Phillipines

  • EOS News
19 Jan 2018

Mayon, on Luzon Island in the Philippines, entered a new eruptive phase on 13 January 2018, according to the Philippine Institute of Volcanology and Seismology (PHIVOLCS), Philippines’ Geological Agency. This phase included steam-driven eruptions and flows from a new lava dome growing at the summit of the volcano.

A good understanding of the time scales of volcanic unrest and the dynamics of magma ascent are critical for the preparedness and mitigation of eruption hazards.

Measuring reef boulders transported during typhoon Haiyan on a wave-cut terrace in Hernani, Samar, Philippines, 2014.

Mayon volcano from the east side

Touched Olivine BSE Image, Mayon volcano, Philippines.

EPMA False colour images of the chemical composition of crystals from several historic lava eruptions of Mayon volcano, Philippines.

EPMA False colour images of the chemical composition of crystals from several historic lava eruptions of Mayon volcano, Philippines.

Volcanoes as Agents of Change in Human History – Part 1

Humans are fabulous agents of geologic change. What do I mean by this? We reduce the height of mountains via mountaintop mining to obtain energy resources. We blast through a mountain to make a road cut, or tunnel. We make new lakes by building dams for hydroelectric power. Indeed, we humans are capable of changing the landscape or environment (or climate for that matter) at rates much faster than normal geologic processes.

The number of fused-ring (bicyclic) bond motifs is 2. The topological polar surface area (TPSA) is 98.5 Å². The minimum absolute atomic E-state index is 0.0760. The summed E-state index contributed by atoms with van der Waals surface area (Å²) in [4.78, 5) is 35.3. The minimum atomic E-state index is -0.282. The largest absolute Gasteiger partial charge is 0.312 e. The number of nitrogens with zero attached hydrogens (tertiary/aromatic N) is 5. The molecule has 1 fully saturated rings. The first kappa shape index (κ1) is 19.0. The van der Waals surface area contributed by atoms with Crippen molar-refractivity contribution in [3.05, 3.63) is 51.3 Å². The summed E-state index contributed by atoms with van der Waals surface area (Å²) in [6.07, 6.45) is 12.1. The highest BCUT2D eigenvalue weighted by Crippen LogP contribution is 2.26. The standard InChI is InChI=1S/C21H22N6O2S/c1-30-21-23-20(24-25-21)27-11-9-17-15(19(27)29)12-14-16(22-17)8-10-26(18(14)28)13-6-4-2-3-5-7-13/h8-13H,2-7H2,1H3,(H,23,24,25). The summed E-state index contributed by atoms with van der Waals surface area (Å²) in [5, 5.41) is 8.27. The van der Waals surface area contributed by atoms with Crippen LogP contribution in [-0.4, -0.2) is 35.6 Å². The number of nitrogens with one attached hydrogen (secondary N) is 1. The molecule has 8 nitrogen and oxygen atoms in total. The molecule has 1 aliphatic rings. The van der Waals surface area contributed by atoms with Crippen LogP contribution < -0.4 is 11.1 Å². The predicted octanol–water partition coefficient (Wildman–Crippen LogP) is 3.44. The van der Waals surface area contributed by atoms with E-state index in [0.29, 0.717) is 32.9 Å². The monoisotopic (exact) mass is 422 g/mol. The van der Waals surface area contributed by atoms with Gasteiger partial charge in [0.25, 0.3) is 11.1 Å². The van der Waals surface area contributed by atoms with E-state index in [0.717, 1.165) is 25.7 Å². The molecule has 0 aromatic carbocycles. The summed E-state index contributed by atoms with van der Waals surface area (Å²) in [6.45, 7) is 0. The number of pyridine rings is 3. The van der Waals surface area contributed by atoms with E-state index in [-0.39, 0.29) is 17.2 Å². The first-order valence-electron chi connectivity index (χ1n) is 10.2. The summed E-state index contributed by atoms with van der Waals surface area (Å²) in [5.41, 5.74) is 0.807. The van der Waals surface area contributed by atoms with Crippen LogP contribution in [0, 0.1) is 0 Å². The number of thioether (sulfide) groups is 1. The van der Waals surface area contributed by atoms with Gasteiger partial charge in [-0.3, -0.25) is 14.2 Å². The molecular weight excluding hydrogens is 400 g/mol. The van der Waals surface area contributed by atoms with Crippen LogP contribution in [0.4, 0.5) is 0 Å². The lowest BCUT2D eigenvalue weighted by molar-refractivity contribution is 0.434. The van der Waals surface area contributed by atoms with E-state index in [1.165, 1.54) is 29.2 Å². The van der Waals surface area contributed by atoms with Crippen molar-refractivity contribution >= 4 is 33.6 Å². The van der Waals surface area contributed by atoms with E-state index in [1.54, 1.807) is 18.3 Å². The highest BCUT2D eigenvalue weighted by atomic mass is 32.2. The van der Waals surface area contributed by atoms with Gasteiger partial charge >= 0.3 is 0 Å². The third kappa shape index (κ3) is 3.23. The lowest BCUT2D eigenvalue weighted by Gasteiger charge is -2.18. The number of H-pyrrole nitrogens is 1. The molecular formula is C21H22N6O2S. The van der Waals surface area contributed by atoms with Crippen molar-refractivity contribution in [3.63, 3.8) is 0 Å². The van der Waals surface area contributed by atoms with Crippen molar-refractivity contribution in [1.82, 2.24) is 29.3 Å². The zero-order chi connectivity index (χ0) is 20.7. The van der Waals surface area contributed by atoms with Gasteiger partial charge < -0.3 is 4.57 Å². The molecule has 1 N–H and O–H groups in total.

This pilot project will investigate the nature and timing of past uplift events to help characterize the nature and timing of large earthquakes on the Manila Trench.

In the 2nd year of this study, we aim to reconstruct the impacts of the 1897 (Ty1897) typhoon in Tacloban, Philippines using a combination of geological/geomorphological evidence, histor

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